Cake
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    • Thanks for the link. It sounds like my fears may be a bit premature, which is just as well. Still, I think the mere prospect gives us reason to devote more attention to the general problem of making AI more transparent and accountable.

    • At dinner the other night I sat by someone fascinating who said last year AI scientists discovered two AI machines had found existing languages too inefficient and had developed their own and were talking back and forth in a way the scientists could not understand, so they unplugged it.

      That sounded like it could very well be true and my blood chilled. Just think of how imprecise our words can be. I chased it down to find out more and it seems to be one of those things that has a grain of truth but is (so far) exaggerated.

    • I remember reading about that and thinking that it was immensely cool, but not especially threatening. It would not be surprising if adversarial generative networks could devise data compression algorithms that haven't occurred to humans. But in any event, this sort of stuff is easily misinterpreted--the bots weren't talking in code to evade eavesdropping or understanding by humans. They just evolved a different means of exchanging very specific information, which is fascinating in and of itself, but nothing to lose sleep about. In fact, I'm not even sure anyone demonstrated that the encoding was more efficient than standard English. In any event, it's a gross exaggeration to say that they "developed their own language." OTOH, it does exemplify the more general problem of transparency, i.e., understanding why AI does what it does.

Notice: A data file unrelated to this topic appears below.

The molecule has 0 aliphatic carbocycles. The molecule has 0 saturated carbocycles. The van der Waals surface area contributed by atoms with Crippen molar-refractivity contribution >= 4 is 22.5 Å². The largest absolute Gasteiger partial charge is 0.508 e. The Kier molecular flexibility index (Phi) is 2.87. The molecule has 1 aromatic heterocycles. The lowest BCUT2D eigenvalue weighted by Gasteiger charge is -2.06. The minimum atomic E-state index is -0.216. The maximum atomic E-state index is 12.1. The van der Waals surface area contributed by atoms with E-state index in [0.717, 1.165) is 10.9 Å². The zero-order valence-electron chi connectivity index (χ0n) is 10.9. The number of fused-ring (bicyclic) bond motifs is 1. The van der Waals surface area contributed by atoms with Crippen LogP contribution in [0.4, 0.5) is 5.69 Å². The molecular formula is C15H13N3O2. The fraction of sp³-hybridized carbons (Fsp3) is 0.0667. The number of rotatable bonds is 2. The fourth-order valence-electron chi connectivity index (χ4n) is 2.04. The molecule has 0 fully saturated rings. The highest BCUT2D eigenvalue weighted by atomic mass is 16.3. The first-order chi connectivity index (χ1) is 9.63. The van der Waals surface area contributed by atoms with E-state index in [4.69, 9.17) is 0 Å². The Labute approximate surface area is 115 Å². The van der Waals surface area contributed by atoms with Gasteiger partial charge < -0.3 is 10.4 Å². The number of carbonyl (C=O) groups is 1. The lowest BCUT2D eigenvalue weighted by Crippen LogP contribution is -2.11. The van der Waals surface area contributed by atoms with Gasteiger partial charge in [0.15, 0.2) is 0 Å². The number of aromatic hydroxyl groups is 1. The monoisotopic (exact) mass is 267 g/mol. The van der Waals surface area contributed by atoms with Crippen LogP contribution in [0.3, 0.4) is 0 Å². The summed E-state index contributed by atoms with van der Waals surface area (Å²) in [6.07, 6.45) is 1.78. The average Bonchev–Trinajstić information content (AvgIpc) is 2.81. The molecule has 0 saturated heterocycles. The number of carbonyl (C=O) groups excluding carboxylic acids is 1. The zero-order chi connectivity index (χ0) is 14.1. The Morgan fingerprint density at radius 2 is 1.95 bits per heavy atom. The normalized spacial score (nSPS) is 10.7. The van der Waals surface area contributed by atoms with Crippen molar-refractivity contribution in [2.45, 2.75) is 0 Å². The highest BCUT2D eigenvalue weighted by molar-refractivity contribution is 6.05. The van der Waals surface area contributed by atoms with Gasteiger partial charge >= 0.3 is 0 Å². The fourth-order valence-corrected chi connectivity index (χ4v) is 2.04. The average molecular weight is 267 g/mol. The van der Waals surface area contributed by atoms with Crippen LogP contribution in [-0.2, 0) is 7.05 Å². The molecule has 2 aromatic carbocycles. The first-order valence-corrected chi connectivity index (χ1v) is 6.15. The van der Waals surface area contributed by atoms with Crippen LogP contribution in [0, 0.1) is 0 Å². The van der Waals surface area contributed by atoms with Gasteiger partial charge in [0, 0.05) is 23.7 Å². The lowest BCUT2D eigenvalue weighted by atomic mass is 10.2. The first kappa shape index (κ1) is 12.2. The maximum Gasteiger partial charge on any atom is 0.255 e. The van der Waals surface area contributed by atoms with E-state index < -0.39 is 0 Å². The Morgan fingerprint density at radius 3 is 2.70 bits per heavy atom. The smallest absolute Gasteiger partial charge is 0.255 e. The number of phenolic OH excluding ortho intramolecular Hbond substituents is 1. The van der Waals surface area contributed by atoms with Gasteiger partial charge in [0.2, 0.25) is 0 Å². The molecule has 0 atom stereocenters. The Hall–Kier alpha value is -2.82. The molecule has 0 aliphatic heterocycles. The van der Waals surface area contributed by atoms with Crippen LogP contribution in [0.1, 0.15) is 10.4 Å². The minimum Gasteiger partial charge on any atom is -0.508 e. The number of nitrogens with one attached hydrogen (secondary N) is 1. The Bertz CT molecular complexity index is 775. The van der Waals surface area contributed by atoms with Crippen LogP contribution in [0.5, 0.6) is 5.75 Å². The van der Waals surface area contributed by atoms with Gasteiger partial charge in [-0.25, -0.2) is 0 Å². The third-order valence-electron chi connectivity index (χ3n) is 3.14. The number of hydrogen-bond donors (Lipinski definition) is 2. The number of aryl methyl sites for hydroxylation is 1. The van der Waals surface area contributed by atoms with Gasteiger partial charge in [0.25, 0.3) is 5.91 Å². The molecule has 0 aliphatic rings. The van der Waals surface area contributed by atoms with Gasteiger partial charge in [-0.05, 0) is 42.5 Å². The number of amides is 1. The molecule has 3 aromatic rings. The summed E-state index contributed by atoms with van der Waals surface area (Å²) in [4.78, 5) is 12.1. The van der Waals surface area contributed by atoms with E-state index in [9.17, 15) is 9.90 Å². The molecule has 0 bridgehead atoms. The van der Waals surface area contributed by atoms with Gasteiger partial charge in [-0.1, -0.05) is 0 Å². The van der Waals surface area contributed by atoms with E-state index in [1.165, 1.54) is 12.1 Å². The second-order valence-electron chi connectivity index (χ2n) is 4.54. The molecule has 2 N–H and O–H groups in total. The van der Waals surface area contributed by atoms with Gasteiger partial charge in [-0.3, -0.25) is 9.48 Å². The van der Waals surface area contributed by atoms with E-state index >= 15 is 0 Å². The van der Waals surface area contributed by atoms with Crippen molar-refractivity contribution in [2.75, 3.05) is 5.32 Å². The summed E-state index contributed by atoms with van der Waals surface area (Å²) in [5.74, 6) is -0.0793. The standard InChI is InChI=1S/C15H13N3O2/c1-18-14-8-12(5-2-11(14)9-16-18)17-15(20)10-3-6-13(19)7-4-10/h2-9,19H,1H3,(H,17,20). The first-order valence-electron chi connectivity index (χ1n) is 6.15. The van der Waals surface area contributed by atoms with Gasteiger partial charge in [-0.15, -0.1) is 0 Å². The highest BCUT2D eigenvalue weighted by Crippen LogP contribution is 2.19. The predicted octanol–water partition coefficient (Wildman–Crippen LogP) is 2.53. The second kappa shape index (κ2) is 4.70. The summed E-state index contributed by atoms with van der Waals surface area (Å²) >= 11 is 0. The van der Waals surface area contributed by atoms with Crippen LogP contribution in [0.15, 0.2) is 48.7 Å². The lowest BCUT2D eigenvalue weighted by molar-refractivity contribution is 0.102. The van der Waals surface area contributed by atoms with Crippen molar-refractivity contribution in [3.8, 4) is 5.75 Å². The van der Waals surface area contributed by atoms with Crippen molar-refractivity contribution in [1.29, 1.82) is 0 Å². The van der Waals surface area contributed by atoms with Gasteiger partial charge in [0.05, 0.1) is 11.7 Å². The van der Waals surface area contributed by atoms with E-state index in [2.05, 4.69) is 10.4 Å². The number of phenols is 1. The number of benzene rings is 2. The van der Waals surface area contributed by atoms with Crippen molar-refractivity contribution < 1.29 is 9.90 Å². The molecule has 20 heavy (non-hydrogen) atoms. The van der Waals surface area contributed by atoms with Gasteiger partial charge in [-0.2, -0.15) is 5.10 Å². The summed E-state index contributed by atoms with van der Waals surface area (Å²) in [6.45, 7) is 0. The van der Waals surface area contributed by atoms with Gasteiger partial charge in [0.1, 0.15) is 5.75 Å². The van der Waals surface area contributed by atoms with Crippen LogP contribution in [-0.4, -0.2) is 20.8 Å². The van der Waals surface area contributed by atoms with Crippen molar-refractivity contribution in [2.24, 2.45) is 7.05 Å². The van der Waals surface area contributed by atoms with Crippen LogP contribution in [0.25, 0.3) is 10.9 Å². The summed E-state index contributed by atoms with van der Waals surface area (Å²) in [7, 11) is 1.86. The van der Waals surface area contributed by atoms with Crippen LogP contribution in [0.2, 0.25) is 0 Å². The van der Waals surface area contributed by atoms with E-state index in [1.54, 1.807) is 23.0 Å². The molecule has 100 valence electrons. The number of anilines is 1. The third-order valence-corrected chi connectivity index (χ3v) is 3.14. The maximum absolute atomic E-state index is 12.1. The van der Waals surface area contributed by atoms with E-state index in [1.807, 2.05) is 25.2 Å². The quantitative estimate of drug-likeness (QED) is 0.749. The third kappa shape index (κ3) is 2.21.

You've been invited!